Histoire THE AGE OF REVOLUTIONS 1642-1791• • METHOD 1

Stage 1 - Introduction: presenting the documents
Similarities: Both documents deal with the fall of the monarchy in the UK , in the age of Revolutions, 1642-1791, at the time of the 1st English Revolution 1642-1660.
Differences: The 1st document is an act, a law about judging the king of England by Parliament & passed on 20 January 1649. The 2nd document is an engraving showing the execution of Charles I published in The murderous tragedy, in Amsterdam in 1649.
Announce structure: In a 1st part I’ll analyse the reasons for & in a 2nd part I’ll focus on the execution of Charles I.

Stage 2 - Analysing the documents

DESCRIBING - What you see (docs)
INTERPRETING - What you know (notions)
1. The reasons, the accusations (why the monarchy fell) with act §1

Act P1 What the king is accused, guilty of
- Firstly, Charles I didn’t respect the political and religious rights of the British people.
- Secondly he is responsible for the civil war against parliament.

- Against Parliament and Church of England (def) = arbitrary power (def), tyranny (def), for absolute monarchy (def)
- Civil war (dates, adapted def)

2. The execution (how the monarchy fell) with act §2 & engraving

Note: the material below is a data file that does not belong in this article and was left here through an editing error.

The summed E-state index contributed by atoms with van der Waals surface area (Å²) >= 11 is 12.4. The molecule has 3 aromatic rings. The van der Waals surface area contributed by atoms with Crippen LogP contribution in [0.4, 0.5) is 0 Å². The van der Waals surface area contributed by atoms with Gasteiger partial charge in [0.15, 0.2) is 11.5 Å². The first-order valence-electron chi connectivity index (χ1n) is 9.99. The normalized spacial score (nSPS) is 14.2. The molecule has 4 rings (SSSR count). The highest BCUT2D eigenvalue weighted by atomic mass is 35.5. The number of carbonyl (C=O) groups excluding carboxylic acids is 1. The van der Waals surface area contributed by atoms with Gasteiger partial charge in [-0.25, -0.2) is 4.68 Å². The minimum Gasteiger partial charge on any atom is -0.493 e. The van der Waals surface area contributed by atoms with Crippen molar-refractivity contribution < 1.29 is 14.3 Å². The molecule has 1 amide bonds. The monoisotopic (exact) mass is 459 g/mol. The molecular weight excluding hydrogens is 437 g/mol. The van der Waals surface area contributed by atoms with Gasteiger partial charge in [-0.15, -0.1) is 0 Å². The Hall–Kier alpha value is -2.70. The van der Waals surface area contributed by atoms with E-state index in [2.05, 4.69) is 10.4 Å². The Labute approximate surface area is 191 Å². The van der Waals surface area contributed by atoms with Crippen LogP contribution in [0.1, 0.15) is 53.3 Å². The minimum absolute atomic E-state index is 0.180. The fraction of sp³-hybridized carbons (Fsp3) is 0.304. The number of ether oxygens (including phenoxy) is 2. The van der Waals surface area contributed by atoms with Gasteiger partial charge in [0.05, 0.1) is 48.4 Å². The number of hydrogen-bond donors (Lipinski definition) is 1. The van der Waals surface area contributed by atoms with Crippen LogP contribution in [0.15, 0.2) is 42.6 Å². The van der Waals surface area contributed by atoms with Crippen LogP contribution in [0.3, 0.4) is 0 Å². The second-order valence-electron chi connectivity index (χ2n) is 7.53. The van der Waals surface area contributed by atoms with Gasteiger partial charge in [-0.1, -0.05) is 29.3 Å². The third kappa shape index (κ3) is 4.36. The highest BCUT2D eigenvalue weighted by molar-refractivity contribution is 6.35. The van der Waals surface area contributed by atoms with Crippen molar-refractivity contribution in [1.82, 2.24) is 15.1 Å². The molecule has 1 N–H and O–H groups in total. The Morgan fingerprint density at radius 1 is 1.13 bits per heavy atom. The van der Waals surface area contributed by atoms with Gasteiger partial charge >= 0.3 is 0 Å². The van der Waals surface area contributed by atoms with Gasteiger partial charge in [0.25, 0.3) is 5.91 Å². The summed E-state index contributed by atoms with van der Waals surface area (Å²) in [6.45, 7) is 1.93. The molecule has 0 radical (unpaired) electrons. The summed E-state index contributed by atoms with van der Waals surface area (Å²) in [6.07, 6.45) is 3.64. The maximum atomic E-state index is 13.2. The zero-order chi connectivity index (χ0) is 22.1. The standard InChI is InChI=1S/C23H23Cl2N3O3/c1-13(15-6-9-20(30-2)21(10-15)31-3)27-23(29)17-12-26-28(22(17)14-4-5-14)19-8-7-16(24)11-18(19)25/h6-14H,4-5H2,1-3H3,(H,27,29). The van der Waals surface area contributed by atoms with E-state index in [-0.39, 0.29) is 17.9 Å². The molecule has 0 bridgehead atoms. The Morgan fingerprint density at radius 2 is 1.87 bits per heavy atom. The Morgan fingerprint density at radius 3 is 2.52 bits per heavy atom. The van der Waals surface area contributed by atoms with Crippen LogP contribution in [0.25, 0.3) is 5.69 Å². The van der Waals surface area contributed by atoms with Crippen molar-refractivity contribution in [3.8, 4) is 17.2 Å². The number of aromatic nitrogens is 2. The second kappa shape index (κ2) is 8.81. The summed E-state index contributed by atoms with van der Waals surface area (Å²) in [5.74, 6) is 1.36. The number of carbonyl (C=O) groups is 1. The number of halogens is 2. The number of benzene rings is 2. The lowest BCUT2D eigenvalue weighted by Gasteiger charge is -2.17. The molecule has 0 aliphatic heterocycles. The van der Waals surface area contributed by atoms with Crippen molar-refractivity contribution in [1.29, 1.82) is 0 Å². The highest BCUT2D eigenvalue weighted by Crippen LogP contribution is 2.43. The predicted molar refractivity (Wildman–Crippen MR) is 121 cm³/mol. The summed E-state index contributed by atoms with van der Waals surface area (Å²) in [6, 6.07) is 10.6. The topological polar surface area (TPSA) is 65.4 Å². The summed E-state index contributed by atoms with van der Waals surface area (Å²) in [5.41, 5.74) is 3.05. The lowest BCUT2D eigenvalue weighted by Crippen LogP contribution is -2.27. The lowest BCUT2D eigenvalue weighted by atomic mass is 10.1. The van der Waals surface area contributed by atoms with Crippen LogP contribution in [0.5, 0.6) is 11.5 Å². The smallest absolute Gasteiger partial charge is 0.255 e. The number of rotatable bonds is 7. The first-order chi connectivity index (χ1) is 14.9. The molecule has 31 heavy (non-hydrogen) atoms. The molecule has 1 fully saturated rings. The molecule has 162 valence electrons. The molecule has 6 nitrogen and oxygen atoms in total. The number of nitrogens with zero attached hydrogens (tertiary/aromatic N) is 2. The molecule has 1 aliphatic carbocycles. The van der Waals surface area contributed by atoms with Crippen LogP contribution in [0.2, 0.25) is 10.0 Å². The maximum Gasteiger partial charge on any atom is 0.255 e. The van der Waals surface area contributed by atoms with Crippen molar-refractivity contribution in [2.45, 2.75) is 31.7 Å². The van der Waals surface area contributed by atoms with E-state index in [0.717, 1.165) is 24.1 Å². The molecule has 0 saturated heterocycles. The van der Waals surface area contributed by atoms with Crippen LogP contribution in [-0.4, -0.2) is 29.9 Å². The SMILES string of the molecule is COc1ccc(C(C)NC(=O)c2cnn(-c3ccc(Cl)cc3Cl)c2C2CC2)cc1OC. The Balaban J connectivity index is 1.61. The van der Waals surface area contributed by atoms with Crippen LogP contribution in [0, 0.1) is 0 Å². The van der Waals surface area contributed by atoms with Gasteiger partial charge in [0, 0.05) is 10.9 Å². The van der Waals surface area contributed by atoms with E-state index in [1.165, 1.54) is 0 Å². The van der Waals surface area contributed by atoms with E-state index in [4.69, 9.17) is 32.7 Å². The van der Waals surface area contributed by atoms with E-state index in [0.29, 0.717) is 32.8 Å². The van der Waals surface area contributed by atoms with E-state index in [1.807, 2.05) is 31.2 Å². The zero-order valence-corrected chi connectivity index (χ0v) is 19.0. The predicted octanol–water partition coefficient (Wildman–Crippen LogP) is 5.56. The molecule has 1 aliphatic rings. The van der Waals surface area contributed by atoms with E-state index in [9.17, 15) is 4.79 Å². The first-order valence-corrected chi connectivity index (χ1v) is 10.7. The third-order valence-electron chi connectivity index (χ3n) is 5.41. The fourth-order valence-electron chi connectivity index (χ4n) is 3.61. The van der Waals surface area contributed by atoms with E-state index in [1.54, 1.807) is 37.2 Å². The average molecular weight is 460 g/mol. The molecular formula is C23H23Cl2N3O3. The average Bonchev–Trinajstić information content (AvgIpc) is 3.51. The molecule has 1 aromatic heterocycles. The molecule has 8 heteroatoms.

Act P2 Consequently: Charles I should be severely punished.
Engraving describes the punishment: death. The executioner carrying his axe in the right hand is holding and showing the king’s head: Charles I was beheaded.

- End of monarchy (def)
=> Beginning of republic (def)
= revolution (def)

Stage 3 - Concluding
Assess docs (reliable/biased justified): To conclude, these documents are reliable as we have their full references ; the act is biased (Parliament’s point of view) whereas the engraving is unbiased as we can’t see the authors’ opinion (shows what happened).
Sum-up ideas These docs show how Parliament accused King Charles I and executed him causing the fall of the monarchy in Britain in 1649.
+ Open
We may wonder if the republic was a success as Britain is a monarchy today.